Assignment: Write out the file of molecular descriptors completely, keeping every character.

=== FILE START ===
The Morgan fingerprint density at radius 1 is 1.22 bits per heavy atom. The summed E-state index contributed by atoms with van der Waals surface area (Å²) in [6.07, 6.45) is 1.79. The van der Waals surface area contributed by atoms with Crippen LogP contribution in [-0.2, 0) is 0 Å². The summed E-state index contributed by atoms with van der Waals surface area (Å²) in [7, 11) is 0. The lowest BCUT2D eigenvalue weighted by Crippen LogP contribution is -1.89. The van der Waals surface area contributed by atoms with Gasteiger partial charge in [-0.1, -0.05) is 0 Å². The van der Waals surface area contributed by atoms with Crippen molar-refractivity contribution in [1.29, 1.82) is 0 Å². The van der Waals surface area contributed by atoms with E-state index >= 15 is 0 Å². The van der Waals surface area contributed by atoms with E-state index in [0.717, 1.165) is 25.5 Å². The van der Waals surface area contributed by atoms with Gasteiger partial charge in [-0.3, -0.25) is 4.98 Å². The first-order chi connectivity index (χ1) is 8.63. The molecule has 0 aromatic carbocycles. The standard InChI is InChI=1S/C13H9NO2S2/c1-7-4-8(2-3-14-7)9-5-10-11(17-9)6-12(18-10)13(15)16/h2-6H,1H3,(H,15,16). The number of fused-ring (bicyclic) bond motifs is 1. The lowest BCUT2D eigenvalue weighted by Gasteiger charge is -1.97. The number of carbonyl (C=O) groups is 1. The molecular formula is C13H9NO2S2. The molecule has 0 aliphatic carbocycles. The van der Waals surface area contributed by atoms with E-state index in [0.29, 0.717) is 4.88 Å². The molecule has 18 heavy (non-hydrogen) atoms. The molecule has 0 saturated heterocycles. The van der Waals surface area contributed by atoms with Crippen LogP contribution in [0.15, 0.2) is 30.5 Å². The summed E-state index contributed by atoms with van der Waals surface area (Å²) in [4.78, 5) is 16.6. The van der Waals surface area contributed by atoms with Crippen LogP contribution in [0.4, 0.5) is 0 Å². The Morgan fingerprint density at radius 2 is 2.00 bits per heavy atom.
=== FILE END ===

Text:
The Morgan fingerprint density at radius 1 is 1.22 bits per heavy atom. The summed E-state index contributed by atoms with van der Waals surface area (Å²) in [6.07, 6.45) is 1.79. The van der Waals surface area contributed by atoms with Crippen LogP contribution in [-0.2, 0) is 0 Å². The summed E-state index contributed by atoms with van der Waals surface area (Å²) in [7, 11) is 0. The lowest BCUT2D eigenvalue weighted by Crippen LogP contribution is -1.89. The van der Waals surface area contributed by atoms with Gasteiger partial charge in [-0.1, -0.05) is 0 Å². The van der Waals surface area contributed by atoms with Crippen molar-refractivity contribution in [1.29, 1.82) is 0 Å². The van der Waals surface area contributed by atoms with E-state index >= 15 is 0 Å². The van der Waals surface area contributed by atoms with E-state index in [0.717, 1.165) is 25.5 Å². The van der Waals surface area contributed by atoms with Gasteiger partial charge in [-0.3, -0.25) is 4.98 Å². The first-order chi connectivity index (χ1) is 8.63. The molecule has 0 aromatic carbocycles. The standard InChI is InChI=1S/C13H9NO2S2/c1-7-4-8(2-3-14-7)9-5-10-11(17-9)6-12(18-10)13(15)16/h2-6H,1H3,(H,15,16). The number of fused-ring (bicyclic) bond motifs is 1. The lowest BCUT2D eigenvalue weighted by Gasteiger charge is -1.97. The number of carbonyl (C=O) groups is 1. The molecular formula is C13H9NO2S2. The molecule has 0 aliphatic carbocycles. The van der Waals surface area contributed by atoms with E-state index in [0.29, 0.717) is 4.88 Å². The molecule has 18 heavy (non-hydrogen) atoms. The molecule has 0 saturated heterocycles. The van der Waals surface area contributed by atoms with Crippen LogP contribution in [0.15, 0.2) is 30.5 Å². The summed E-state index contributed by atoms with van der Waals surface area (Å²) in [4.78, 5) is 16.6. The van der Waals surface area contributed by atoms with Crippen LogP contribution in [0.4, 0.5) is 0 Å². The Morgan fingerprint density at radius 2 is 2.00 bits per heavy atom.